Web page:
HomeScientists Create Technology Based on Aluminum to Produce New Materials in AviationTechScientists Create Technology Based on Aluminum to Produce New Materials in Aviation

Scientists Create Technology Based on Aluminum to Produce New Materials in Aviation

Scientists Create Technology Based on Aluminum to Produce New Materials in Aviation
Credit: SUSU

Scientists from South Ural state University and Chelyabinsk State University are engaged in creating a new structural material with unique properties based on aluminum alloys. The purpose of the study was to obtain a light alloy of high strength to be used in aviation, rocketry and the space industry. The results of the study are published in the International Journal of Plasticity. The article presents the features of plastic deformation in aluminum alloys.

The strength of aluminum is relatively low, and in the XIX century it was believed that it can only be used as decorative elements. The history of aluminum as a structural material began in the early twentieth century when the first of the relatively strong aluminum alloys (duralumin) was created. The addition of copper and magnesium with subsequent quenching and holding at a certain temperature contribute to an increase in the strength of the alloy compared to the initial strength of pure metal by more than 3 times.

Promptly after the advent of duralumin, it began to be widely used in the emerging aircraft industry, where sufficiently strong and lightweight material was needed. In addition, the role of aluminum and its alloys in industry has grown steadily and is currently used everywhere from food packaging to spacecraft shields.

“The body of the aircraft, and most importantly, the wings are made of aluminum alloys, which are gradually deformed and damaged at the microstructure level, i.e. become more fragile and therefore less durable. The development of methods for assessing the long-term behavior of alloys was successfully carried out in the twentieth century, and today aviation technology is considered the safest in the number of accidents per number of passengers carried. However, the widespread use of aluminum alloys in increasingly critical assemblies of various equipment including space and military products requires a detailed understanding of the plastic deformation mechanisms in them, the accumulation of damage during operation, and ultimately, fatigue failure. The use of it as protective screens imposes high requirements on the description of the properties of aluminum, implying the possibility of high-speed penetration of it, for example, by micrometeorites. That is why we are studying the features of plastic deformation development in aluminum alloys”—says Vasily Krasnikov, a researcher at the SUSU Laboratory of Functional Materials.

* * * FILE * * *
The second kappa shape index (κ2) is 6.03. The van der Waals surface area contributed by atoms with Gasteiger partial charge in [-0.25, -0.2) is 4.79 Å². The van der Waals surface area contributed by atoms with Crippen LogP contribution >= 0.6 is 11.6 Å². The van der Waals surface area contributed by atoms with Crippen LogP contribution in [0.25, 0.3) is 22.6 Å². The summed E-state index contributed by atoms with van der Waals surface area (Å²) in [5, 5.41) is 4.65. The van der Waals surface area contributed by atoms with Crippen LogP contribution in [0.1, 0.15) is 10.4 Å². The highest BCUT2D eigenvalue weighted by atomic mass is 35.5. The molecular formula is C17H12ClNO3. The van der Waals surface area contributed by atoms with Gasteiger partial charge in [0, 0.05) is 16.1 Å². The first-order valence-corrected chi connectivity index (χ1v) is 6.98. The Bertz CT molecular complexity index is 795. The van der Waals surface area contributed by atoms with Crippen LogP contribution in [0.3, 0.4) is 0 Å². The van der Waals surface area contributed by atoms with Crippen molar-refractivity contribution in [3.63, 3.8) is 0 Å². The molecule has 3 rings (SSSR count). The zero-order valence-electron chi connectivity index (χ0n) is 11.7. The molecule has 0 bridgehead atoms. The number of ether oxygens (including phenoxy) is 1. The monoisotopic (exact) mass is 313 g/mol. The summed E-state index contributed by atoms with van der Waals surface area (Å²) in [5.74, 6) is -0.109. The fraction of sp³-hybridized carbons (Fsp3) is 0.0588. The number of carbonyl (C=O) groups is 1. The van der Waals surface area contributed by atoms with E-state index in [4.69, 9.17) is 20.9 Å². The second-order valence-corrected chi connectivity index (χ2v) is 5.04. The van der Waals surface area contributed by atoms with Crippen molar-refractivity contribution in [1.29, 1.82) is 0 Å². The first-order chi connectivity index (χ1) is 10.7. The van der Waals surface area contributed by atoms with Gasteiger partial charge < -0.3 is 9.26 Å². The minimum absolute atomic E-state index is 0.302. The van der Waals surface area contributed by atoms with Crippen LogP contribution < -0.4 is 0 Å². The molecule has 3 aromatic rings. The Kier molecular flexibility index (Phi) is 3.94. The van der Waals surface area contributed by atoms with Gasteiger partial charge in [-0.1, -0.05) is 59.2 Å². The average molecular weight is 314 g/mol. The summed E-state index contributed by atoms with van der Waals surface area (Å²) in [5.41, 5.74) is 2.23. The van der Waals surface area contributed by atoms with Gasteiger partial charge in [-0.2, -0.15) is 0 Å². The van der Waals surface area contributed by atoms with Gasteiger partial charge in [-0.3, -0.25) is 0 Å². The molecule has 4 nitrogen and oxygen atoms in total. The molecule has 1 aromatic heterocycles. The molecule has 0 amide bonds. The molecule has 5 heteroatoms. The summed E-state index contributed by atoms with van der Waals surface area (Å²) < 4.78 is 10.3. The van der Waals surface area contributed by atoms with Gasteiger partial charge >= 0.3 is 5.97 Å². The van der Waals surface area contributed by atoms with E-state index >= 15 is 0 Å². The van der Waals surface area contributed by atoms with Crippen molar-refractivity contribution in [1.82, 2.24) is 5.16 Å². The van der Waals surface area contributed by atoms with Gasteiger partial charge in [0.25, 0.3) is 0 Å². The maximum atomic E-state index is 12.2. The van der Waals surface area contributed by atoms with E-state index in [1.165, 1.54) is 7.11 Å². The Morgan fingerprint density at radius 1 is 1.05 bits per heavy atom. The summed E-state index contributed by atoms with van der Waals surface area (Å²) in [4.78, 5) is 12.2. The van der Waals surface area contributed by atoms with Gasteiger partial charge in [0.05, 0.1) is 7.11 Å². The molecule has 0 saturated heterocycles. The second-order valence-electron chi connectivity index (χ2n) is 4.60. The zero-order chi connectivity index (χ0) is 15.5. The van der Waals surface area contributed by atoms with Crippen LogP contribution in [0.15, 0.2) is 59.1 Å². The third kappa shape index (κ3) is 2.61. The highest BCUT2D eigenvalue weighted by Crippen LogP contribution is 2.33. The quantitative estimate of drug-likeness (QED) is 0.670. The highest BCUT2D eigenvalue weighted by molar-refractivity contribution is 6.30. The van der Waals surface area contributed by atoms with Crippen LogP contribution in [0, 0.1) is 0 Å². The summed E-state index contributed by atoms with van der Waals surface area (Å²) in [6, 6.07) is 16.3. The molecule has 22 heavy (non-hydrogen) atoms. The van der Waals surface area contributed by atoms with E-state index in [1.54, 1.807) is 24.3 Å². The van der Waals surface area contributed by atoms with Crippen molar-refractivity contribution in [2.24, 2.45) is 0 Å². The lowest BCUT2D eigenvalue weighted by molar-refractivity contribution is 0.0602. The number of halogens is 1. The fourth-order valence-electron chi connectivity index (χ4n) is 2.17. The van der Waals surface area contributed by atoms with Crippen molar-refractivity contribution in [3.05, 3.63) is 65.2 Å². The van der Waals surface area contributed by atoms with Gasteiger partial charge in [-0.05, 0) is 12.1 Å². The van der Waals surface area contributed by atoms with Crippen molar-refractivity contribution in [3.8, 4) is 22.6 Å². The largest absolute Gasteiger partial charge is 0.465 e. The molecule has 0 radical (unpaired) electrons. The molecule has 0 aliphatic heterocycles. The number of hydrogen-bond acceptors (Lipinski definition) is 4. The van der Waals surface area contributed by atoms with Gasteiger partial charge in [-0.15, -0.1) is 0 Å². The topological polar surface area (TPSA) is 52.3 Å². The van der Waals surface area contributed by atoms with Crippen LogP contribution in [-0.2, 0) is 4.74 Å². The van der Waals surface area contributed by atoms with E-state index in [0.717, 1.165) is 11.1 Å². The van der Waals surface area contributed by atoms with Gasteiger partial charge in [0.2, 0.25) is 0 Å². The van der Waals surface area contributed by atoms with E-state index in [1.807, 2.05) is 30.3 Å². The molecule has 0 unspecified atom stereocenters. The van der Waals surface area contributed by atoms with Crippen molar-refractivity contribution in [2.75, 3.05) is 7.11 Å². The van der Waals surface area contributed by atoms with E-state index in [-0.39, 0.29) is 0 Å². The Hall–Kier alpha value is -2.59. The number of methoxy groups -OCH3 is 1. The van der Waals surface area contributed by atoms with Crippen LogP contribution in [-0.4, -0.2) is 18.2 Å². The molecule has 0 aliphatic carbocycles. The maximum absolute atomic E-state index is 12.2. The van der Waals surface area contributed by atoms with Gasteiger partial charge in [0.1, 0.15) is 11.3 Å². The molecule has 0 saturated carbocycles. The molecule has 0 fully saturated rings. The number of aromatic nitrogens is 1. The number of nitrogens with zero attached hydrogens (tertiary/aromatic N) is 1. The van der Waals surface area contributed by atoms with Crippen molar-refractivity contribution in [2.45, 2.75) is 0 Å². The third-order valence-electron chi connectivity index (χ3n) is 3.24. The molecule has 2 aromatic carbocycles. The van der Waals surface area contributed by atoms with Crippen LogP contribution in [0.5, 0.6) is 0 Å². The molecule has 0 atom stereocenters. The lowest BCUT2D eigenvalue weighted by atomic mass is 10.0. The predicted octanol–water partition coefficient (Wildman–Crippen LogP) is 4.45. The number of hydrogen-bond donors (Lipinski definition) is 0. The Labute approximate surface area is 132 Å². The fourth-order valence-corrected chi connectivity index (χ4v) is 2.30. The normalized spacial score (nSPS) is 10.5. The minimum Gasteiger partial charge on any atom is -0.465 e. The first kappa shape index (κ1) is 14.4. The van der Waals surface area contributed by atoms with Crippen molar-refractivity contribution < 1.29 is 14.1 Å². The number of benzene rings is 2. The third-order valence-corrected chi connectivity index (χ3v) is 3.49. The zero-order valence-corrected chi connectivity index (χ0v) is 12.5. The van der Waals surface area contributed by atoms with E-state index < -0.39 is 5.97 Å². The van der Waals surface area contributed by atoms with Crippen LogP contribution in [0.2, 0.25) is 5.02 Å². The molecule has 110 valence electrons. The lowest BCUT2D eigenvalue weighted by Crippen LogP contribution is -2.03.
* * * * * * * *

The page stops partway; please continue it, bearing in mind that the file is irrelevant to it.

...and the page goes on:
Scientists will be able to predict the behavior of new alloys.

Using X-ray methods or electron beam microscopy, traditional materials science studies the microstructure of a substance before or after deformation, which complicates the interpretation of micro mechanisms of plastic deformation. Today, methods for modeling atomic systems have been sufficiently developed and after computer calculations, scientists are able to understand how individual atoms interact. Currently, such experiments are made by scientific groups not only in Russia, but also in Germany, Spain, the United States and China.

“In our work, we observe plastic deformation of an aluminum sample containing copper atoms as a reinforcing component. In this case, the mutual arrangement of aluminum and copper atoms is the same as in real alloys. Having created this arrangement, we further subject it to deformation and register both the main mechanisms of plastic deformation at the atomic level and the numerical characteristics of this process. A separate task is the transfer of atomistic modeling data to the level of describing the behavior of large volumes of material. Our group is currently working in this direction; and methods have been built to simulate the propagation of stress waves through material arising from intense impacts,” notes Vasily Krasnikov.

Further development of this work is a full cycle of the aluminum alloys behavior simulation, taking into account the peculiarities of their microstructure that depends on the chemical composition and strength, the data obtained will be included in the continuum models and generating of modeling techniques for final products of industry. This combined method will significantly reduce the cycle of product design development and selection of specific materials and to predict their behavior under extreme loading conditions in case of collision with penetrating objects or crumpling. Thus, this method of manufacturing aluminum alloys will allow scientists to obtain a new structural material for the aviation industry, and its properties will be set and predicted in advance.

More information:
V.S. Krasnikov et al. Interaction of dislocation with GP zones or θ” phase precipitates in aluminum: Atomistic simulations and dislocation dynamics, International Journal of Plasticity (2019). DOI: 10.1016/j.ijplas.2019.09.008

Provided by South Ural State University

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